An effort by Republican board of education members in Killingly, Connecticut to reinstate a high school mascot offensive to Native Americans has stalled.
After 80 years of Killingly High School sports teams being known as the “Redmen,” the town’s board of education decided this past summer that it would drop the name, turning town teams into the Red Hawks. But then, Republicans who ran on the issue in November's municipal elections took control of the board.
In two votes which came after hours of public comment Wednesday night, Red Hawks was dropped. But supporters of the old name fell one vote short of reinstatement, leaving the town -- for now -- without a mascot.
Doug Farrow was one of the Republicans who voted in favor of reinstating the name at the board meeting – the first one since Election Day.
“Personally, I felt a mandate from the November 5 election that a lot of people just wanted to bring the Redmen name back,” Farrow said. “But we didn’t want to do it status quo. We wanted to try and do it better this time and that meant honoring the tradition of the Redmen warriors.”
Hoween Flexer was partially relieved after the five hour meeting – she thought for sure that the majority would carry the vote to reinstate. Flexer, a Democrat on the board, is fighting against a move back to the old name.
“A lot of people – students and board members included – have been vilified and the debate has not been civil. So, hopefully going forward, it will be civil,” she said.
Before the board voted on the issue of reinstatement, it accepted public comment, which lasted four hours.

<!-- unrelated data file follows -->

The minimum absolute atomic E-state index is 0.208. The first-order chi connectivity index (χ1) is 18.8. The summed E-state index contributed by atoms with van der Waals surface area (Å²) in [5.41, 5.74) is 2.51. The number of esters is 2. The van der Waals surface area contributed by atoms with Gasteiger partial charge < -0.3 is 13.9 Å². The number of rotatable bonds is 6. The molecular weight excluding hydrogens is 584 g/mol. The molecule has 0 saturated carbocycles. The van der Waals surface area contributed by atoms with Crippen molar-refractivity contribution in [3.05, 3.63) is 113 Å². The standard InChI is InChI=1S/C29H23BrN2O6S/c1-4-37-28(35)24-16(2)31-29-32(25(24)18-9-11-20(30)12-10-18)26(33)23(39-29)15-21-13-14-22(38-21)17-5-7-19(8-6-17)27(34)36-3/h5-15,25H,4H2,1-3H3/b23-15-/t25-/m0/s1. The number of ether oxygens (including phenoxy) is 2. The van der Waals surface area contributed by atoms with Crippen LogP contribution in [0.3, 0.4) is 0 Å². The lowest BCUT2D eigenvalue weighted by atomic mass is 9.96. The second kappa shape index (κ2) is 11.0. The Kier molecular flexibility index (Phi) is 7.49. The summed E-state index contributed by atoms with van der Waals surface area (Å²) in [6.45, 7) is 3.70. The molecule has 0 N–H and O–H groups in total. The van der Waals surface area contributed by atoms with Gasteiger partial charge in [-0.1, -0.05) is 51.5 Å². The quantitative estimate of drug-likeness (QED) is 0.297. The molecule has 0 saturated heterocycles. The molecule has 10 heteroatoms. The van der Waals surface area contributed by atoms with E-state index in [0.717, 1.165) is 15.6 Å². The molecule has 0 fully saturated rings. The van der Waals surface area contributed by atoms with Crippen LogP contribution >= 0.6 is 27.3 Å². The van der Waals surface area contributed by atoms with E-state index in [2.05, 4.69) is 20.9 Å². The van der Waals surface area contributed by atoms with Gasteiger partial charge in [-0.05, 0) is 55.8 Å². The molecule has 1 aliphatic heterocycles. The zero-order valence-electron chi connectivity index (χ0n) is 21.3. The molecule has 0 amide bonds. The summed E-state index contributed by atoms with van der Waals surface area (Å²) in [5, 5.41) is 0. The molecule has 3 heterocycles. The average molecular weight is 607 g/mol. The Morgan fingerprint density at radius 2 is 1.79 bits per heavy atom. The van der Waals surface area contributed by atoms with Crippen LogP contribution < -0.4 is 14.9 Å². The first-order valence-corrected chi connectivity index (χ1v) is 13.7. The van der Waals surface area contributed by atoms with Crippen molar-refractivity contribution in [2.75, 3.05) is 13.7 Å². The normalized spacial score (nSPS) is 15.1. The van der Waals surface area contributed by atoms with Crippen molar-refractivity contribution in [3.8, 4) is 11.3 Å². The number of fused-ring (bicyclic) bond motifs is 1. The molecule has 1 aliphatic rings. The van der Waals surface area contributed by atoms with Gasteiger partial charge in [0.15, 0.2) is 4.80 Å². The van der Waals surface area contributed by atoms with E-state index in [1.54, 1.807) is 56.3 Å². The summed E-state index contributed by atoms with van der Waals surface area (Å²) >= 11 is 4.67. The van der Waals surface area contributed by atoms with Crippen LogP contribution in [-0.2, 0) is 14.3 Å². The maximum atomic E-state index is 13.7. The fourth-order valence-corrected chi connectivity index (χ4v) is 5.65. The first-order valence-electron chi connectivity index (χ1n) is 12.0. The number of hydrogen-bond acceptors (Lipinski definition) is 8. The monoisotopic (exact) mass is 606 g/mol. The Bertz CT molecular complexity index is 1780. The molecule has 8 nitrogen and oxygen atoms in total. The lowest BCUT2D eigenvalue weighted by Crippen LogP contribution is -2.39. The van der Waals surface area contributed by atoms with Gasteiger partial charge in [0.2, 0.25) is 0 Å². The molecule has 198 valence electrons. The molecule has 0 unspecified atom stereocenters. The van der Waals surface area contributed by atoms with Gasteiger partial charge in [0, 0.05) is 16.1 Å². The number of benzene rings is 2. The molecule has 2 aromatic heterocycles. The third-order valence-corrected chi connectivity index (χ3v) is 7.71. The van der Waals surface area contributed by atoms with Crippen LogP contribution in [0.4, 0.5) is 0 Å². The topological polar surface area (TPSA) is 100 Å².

Barbi Gardiner, a Killingly High alum who’s also a member of the Chaubunagungamaug band of Nipmuc Native Americans disputes that the Redmen name honors the town’s native history.
“While I recognize that your mascot is a strong part of your local identity and acknowledge that this change is painful for some to consider, we cannot ignore the fact that the imagery depicted in your logo is inaccurate to the people it is supposed to represent,” Gardiner said.
It was comments from the Nipmuc tribal nation made last summer pushed the original name change over the top. A letter signed by the tribe’s council written to the town’s superintendent of schools denounced the use of Native American mascots, “even when the organization using said mascots believes they are in some way flattering or used as a means of honoring Native Americans.”
"We don't want to be recognized by our skin color or some stereotype," Gardiner, the councilwoman for the Chaubunagungamaug band of Nipmucs, said to Connecticut Public Radio shortly after delivering her remarks.
A majority of the people who spoke at the marathon meeting represented Gardiner’s side.
But Tammy Wakefield, a 1987 graduate of the school, wasn’t siding with Gardiner. She doesn’t like the timing of the name change, saying that when she was at school, other high schools didn’t worry about playing Killingly. But Wakefield said that’s no longer the case and she pointed to the school’s football team advancing to a state championship for the second time in three years.
“Now, when we get off the bus, they go, ‘Oh, it’s Killingly’ – not because they disrespect us anymore – they fear us,” Wakefield said. “To be honest with you, I would rather be a warrior than a bird.”
But the Red Hawks name didn’t survive the meeting. The Republicans won a measure that overturned an October vote to implement that name.
Then came the final drama.
After eight of the nine board members had voted, the reinstatement of the old Redmen nickname stood at four-to-four. But then, the ninth member, Republican Craig Hanford, abstained, leaving this issue deadlocked.
Hanford told Connecticut Public Radio after the meeting that he wasn’t happy with the way the town was divided over the issue and that he hoped both names that townspeople supported could be featured by the school in some way.
For now, Killingly has no mascot. Flexer, the Democrat on the board, thinks that’s a shame because a student majority decided on the Red Hawks.
“The students made their decision and it’s disappointing that we have forgotten about our main focus, which is students,” Flexer said. “They have moved forward and it would’ve been helpful had we done the same.”